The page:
Anyone who lives in Georgia knows our summer heat can sometimes seem unbearable. But when Georgians want to help the kids beat the heat this summer by heading to the lake or just to the toy store for new water guns, there’s a special warning I want them to keep in mind: kids and hot cars are a deadly combination.
The math involved when you leave a child unattended in a hot car is no lesson for our youngsters to learn the hard way. Any child left in a vehicle under extreme heat conditions is left in a potentially deadly situation. Depending on humidity levels, a life-threatening condition called heat stroke can occur during temperatures as low as 80 degrees. Body temperatures higher than 105 degrees can cause permanent brain damage and even death, especially among children. With those figures in mind, most parents are shocked to learn that temperatures in your vehicle can spike to 160 degrees in a matter of minutes during Georgia’s hottest summer days.
The tragic fact is that from 1998 to 2007, approximately 365 children, most of them ages 3 and younger, died from heat stroke after being trapped inside cars. On days when the temperature exceeds 86 degrees, the internal temperature of your vehicle quickly climbs between 134 and 154 degrees.
So why is being left in a car on a hot day more dangerous for children than adults? Because heat is physiologically much more detrimental to our children than it is to us. When left in a hot vehicle, a young child’s core body temperature may increase three to five times faster than that of an adult.
According to research conducted by San Francisco State University, even with temperatures as seemingly cool as 70 degrees, the inside of a car can reach a dangerous temperature in just minutes. The same research found that more than a third of the children who died under such conditions were accidentally left behind in a closed, parked car by a parent or caregiver while another third were trapped while playing in an unattended vehicle. The most tragic statistic of them all: One-in-five child heat fatalities were intentionally left in vehicles by adults.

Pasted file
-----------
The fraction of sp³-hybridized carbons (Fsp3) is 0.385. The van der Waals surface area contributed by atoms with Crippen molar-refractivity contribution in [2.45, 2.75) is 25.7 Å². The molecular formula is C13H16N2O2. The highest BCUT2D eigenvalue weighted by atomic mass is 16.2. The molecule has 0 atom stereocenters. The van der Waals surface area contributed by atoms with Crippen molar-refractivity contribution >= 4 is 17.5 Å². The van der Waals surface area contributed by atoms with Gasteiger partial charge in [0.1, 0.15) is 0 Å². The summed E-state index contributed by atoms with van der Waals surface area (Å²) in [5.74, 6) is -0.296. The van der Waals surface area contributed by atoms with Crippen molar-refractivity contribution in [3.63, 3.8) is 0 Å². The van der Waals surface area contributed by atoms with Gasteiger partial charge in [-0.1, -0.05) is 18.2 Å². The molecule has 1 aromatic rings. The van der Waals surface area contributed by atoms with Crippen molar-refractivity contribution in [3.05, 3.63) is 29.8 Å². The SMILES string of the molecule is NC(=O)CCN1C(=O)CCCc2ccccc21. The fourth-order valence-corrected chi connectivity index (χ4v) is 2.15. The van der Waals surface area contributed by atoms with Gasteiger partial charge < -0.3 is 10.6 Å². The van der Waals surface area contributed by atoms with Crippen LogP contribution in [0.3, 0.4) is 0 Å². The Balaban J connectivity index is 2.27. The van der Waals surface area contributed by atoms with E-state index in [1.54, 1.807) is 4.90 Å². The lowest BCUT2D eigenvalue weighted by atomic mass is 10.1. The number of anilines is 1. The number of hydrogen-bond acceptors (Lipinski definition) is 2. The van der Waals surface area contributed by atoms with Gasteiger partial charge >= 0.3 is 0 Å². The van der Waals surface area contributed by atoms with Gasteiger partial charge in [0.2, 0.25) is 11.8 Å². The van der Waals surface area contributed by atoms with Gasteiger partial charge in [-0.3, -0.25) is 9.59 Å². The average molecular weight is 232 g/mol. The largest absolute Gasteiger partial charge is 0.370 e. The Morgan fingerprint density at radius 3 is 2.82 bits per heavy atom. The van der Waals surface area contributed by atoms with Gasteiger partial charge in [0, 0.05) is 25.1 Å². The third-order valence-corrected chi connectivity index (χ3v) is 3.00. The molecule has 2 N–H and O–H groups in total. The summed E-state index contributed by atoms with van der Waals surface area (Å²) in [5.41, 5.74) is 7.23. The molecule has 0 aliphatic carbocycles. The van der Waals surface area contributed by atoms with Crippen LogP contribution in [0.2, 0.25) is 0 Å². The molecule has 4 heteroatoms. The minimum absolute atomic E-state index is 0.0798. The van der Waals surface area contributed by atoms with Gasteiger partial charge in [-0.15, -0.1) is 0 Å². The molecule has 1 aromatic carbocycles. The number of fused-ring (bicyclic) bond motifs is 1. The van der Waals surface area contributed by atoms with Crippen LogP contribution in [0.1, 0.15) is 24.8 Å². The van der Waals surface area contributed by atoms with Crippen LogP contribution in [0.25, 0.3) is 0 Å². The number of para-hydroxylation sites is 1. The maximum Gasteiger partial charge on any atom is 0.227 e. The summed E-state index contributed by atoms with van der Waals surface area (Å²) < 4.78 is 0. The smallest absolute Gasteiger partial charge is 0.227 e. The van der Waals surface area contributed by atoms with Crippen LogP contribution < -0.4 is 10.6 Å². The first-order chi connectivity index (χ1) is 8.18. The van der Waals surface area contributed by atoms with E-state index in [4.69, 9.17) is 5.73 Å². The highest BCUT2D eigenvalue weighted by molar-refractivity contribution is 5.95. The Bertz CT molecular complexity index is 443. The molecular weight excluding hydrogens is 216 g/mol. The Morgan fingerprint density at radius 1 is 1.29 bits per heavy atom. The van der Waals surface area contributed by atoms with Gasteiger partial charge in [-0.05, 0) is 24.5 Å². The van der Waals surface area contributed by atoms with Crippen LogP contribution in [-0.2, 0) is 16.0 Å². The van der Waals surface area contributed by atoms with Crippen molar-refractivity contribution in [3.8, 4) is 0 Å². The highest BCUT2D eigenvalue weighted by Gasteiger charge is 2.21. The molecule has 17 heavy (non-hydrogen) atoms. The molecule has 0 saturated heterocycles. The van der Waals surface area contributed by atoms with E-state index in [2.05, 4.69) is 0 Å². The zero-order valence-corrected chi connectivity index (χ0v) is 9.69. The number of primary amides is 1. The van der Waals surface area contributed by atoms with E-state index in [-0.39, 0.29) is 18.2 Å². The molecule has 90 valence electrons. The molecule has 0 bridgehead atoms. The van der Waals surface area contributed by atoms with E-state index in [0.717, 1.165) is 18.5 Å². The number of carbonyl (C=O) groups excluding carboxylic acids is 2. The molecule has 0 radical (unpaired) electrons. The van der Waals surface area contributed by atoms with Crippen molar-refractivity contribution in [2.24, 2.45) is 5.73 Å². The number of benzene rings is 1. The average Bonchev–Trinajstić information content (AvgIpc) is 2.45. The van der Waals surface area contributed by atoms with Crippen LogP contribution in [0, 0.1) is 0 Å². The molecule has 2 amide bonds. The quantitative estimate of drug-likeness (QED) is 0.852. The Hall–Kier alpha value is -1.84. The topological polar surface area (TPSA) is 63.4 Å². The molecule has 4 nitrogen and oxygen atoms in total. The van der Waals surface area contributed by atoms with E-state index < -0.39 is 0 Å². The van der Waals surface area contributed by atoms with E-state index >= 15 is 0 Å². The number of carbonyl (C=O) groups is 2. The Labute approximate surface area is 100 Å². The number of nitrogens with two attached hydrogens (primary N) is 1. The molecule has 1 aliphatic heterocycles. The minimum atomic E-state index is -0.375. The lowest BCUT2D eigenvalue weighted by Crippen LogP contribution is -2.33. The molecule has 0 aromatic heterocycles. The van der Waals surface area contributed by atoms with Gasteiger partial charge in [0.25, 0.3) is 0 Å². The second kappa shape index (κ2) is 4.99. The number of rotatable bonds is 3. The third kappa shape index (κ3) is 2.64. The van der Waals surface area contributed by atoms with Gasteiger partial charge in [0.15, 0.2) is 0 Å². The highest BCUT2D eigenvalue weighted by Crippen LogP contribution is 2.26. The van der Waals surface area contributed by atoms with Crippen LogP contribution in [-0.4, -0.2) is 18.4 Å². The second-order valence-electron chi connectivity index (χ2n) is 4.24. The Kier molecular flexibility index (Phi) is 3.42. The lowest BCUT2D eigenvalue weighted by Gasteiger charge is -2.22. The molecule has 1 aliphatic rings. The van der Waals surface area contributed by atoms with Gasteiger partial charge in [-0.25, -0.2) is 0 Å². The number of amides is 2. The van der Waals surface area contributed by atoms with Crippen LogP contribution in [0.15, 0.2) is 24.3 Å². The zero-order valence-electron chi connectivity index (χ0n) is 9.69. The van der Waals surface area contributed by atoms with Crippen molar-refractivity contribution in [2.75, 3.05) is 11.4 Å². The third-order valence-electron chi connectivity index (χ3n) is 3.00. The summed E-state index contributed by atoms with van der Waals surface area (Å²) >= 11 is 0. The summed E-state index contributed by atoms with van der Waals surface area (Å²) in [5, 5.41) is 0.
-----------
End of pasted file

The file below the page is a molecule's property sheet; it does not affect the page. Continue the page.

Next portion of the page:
If there is a silver lining to this trend, it’s that the number of these child ‘hyperthermia’ deaths in cars does appear to be on the decline. SFSU statistics show that across the country, 42 children died in hot cars in 2008, while eight have died in similar situations so far this year.
To help prevent such senseless tragedies, our partners at Safe Kids Georgia offer several safety tips when it comes to children, cars and Georgia’s legendary summer heat:
Teach children not to play in, on, or around vehicles.
Never leave a child unattended in a vehicle, even with the windows slightly open for ventilation.
Always lock car doors and trunks, especially at home; keep keys out of children’s reach.
Check to make sure all children enter and leave the vehicle when heading to and from a destination.
Be especially careful if dropping-off infants or children at daycare is not part of your normal routine.
Place something you’ll need at your next stop (i.e. purse, lunch, gym bag, or briefcase) on the floor of the backseat where the child is sitting. This simple act could help prevent you from accidentally forgetting a child.
If you see an unattended child in a vehicle, call 911 immediately.
Parents need to know these potentially life saving tips to avoid a fatal outcome that can happen in the blink of an eye. Though these preventable deaths are down across the country, the heartbreak still happens all too often.
For more information about keeping your child safe this summer, please visit www.safekidsgeorgia.org.
Georgia Governor’s Office of Highway Safety